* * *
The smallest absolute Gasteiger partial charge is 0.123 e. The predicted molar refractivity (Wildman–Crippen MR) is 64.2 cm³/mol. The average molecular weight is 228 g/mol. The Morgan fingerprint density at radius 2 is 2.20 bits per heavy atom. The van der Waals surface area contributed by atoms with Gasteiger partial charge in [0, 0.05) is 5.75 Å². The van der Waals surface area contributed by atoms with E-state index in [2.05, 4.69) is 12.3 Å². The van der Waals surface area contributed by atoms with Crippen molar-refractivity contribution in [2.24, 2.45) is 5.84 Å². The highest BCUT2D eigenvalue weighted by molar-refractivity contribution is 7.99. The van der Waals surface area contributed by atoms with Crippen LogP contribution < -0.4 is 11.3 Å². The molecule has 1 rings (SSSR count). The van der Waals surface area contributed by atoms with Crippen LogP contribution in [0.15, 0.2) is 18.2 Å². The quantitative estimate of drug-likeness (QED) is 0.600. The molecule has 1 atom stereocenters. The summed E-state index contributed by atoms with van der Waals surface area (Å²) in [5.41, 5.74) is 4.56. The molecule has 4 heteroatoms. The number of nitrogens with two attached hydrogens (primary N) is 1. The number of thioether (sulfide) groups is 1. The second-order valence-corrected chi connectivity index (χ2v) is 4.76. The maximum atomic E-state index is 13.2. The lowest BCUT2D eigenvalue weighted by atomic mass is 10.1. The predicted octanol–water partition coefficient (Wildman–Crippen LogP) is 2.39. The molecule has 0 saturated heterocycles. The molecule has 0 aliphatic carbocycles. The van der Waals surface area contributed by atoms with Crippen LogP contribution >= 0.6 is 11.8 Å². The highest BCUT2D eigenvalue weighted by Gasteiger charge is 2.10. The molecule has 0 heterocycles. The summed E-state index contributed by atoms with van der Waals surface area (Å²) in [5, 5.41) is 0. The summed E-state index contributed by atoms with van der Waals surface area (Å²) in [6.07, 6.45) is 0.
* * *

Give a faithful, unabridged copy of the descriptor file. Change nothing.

The smallest absolute Gasteiger partial charge is 0.123 e. The predicted molar refractivity (Wildman–Crippen MR) is 64.2 cm³/mol. The average molecular weight is 228 g/mol. The Morgan fingerprint density at radius 2 is 2.20 bits per heavy atom. The van der Waals surface area contributed by atoms with Gasteiger partial charge in [0, 0.05) is 5.75 Å². The van der Waals surface area contributed by atoms with E-state index in [2.05, 4.69) is 12.3 Å². The van der Waals surface area contributed by atoms with Crippen molar-refractivity contribution in [2.24, 2.45) is 5.84 Å². The highest BCUT2D eigenvalue weighted by molar-refractivity contribution is 7.99. The van der Waals surface area contributed by atoms with Crippen LogP contribution < -0.4 is 11.3 Å². The molecule has 1 rings (SSSR count). The van der Waals surface area contributed by atoms with Crippen LogP contribution in [0.15, 0.2) is 18.2 Å². The quantitative estimate of drug-likeness (QED) is 0.600. The molecule has 1 atom stereocenters. The summed E-state index contributed by atoms with van der Waals surface area (Å²) in [5.41, 5.74) is 4.56. The molecule has 4 heteroatoms. The number of nitrogens with two attached hydrogens (primary N) is 1. The number of thioether (sulfide) groups is 1. The second-order valence-corrected chi connectivity index (χ2v) is 4.76. The maximum atomic E-state index is 13.2. The lowest BCUT2D eigenvalue weighted by atomic mass is 10.1. The predicted octanol–water partition coefficient (Wildman–Crippen LogP) is 2.39. The molecule has 0 saturated heterocycles. The molecule has 0 aliphatic carbocycles. The van der Waals surface area contributed by atoms with Crippen LogP contribution >= 0.6 is 11.8 Å². The highest BCUT2D eigenvalue weighted by Gasteiger charge is 2.10. The molecule has 0 heterocycles. The summed E-state index contributed by atoms with van der Waals surface area (Å²) in [5, 5.41) is 0. The summed E-state index contributed by atoms with van der Waals surface area (Å²) in [6.07, 6.45) is 0.